by Patty B. Wight
MPBN news story
One of Gov. Paul LePage’s state priorities is to reduce electricity costs in Maine, which he says are a key component in creating jobs. To that end, the governor has introduced four bills, including one that would restructure the Efficiency Maine Trust, which operates a quasi-state agency that distributes money for energy-saving initiatives.
The bill’s sponsor is Senate Republican Mike Thibodeau. “The bill would bring Efficiency Maine–the Trust–back under a little more supervision by this committee moving forward.
The bill has three main parts, one of which deals with governance. Right now, Efficiency Maine’s chairman is elected by its board. But the bill would allow the governor to appoint the trust’s chairman.
The bill would also require Efficiency Maine to submit its budget to the Legislature for review. Ken Fletcher, the director of the Office of Energy Independence and Security, told members of the Energy, Utilities and technology committee that it’s an important change, given the recent scandal at the Maine Turnpike Authority over inappropriate use of funds. “You can always delegate responsibility and authority, but you can never lose accountability,” he said.
But just three years ago, Efficiency Maine was restructured to insulate it from political interests. Democratic Rep. Jon Hinck, who serves on the committee, was part of the group who came up with the plan. He asked Fletcher whether allowing the Legislature to oversee the budget would be a step backward and allow funds to be swept to fill another hole.
“I fear if we pass this here, we would put it in sweeping territory. Am I reading that wrong?” Hinck asked.
“Well, only if we don’t trust the people with the broom,” Fletcher said.
“But we’ve never trusted them!” Hinck responded.
Fletcher did eventually say he would be willing to add a provision to prevent funds from being swept away.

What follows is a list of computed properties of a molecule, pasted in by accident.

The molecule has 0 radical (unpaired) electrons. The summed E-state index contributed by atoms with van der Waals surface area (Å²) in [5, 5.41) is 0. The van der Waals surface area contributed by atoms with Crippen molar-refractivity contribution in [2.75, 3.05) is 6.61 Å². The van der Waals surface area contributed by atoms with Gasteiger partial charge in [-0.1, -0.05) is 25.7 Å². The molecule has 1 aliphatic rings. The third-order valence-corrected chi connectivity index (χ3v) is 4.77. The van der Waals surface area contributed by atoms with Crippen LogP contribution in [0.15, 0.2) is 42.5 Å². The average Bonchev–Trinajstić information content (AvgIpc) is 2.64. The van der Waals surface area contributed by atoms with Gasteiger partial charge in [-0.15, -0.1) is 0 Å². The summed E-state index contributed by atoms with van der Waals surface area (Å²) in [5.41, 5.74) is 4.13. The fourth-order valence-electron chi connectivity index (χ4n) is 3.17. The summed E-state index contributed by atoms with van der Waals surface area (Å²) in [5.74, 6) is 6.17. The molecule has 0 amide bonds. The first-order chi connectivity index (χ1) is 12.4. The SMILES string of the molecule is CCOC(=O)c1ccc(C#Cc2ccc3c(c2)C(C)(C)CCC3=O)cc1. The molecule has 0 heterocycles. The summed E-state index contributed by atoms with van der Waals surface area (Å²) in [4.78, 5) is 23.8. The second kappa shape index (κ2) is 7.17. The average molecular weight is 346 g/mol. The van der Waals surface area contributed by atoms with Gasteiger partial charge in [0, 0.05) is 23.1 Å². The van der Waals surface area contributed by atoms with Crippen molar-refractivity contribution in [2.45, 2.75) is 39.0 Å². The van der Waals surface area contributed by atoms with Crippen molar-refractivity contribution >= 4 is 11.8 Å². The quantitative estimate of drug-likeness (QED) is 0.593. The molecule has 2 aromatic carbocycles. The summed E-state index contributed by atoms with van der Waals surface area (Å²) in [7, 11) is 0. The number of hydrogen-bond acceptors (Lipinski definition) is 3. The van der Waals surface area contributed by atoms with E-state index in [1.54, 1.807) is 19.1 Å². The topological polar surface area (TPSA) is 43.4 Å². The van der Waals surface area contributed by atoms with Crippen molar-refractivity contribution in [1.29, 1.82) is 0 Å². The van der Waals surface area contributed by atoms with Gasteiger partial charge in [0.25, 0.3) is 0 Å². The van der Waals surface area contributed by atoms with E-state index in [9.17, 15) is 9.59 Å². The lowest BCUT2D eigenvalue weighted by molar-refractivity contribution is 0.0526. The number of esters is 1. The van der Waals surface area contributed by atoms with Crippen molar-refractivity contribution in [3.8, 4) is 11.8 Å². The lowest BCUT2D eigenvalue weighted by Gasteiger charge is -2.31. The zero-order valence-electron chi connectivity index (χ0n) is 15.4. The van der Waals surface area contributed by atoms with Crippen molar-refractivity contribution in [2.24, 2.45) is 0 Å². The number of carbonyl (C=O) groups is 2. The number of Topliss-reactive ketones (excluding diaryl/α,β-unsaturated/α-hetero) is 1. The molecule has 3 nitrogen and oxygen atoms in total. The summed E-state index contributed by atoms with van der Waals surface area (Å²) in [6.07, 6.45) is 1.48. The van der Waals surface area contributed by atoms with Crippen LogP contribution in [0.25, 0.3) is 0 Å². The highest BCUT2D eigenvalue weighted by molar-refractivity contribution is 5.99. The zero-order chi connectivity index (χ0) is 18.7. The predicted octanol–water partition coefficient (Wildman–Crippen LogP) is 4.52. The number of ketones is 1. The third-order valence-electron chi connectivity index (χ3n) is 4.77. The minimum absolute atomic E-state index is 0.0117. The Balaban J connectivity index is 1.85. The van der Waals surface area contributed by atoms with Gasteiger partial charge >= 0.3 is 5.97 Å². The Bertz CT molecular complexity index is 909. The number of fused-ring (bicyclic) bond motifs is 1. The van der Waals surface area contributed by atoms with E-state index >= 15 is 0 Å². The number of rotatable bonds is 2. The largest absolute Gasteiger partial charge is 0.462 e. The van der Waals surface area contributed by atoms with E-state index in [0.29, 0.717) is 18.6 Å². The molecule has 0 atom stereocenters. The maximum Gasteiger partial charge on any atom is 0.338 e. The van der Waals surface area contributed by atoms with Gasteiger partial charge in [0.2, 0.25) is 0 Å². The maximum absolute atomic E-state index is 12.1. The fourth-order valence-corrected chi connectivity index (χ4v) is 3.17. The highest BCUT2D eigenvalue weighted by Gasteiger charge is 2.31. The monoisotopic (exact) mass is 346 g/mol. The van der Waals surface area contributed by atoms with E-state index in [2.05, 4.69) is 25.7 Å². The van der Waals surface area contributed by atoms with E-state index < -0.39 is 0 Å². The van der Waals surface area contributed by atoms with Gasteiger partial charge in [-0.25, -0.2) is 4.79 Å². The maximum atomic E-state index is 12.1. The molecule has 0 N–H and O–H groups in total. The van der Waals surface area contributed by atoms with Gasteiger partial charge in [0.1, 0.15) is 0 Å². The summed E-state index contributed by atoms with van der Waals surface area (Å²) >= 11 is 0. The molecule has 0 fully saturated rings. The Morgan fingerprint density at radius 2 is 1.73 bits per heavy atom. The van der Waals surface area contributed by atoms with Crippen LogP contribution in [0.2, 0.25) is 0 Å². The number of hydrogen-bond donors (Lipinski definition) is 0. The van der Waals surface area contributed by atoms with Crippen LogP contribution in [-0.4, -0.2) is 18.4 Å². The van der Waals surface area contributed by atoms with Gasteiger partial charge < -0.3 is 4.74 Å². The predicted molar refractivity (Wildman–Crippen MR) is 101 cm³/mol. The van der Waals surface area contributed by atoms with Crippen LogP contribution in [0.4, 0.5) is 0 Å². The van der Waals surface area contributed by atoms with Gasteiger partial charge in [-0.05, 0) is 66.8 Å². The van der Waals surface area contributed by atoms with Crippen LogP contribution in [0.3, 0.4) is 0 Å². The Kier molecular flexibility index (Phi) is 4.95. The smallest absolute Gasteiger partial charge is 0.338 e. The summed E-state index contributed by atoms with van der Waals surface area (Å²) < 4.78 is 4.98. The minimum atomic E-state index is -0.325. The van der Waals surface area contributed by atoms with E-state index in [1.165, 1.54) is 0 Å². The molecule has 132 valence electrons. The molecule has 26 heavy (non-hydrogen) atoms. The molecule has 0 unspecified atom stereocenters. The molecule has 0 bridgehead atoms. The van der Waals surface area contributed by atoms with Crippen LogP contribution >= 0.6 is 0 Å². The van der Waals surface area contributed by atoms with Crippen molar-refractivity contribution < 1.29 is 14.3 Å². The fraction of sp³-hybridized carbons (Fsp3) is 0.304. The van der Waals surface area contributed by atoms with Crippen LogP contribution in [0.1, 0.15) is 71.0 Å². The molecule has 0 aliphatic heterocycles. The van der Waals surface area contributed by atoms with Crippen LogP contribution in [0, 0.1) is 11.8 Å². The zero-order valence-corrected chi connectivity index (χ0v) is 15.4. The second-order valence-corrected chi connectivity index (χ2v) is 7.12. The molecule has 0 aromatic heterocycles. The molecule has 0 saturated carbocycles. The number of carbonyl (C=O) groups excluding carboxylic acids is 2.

Another key part of the bill changes some of the focus of Efficiency Maine’s programs. Right now, its emphasis is on efficiency. The bill would mandate they expand their programs to provide funding and rebates for alternative technologies–specifically, electric heating systems.
“We also need to empower Maine people with other options. Because I don’t know what the prices of oil wil be next week, next winter, or five years from now,” Fletcher said. “But I am certainly not going to just expect that the problem is going to solve itself.”
But some committee members said by focusing support on electric heating systems, the bill chooses winners and losers. What’s more, the bill would require Efficiency Maine to guarantee profits on loans utility companies offer to customers for heating systems. That’s a detail that Adam Lee, a member of of Efficency Maine’s board and owner of a car dealership, found particularly troubling.
“It does not seem like it’s the business of government to guarantee a for-profit company a rate of return in bad loans, and frankly I’m shocked that our governor–particularly this governor–would propose this,” Lee said.
On the whole, there were many questions about the bill, which was introduced less than a week ago. Rep. Hinck told Fletcher the committee needed more information and evidence that the changes the bill mandates would indeed translate into savings for Mainers.
“I know from sitting next to you on this committee, that faced with a late-in-the-session bill that has significant implications, you would have always wanted to have a very solid analysis of the implications of all the measures beforehand,” Hinck said.
Hinck asked for that information when the committee has a work session on the bill. Last year, Efficiency Maine had its most successful year, saving Mainers an estimated $400 million in lifetime energy costs.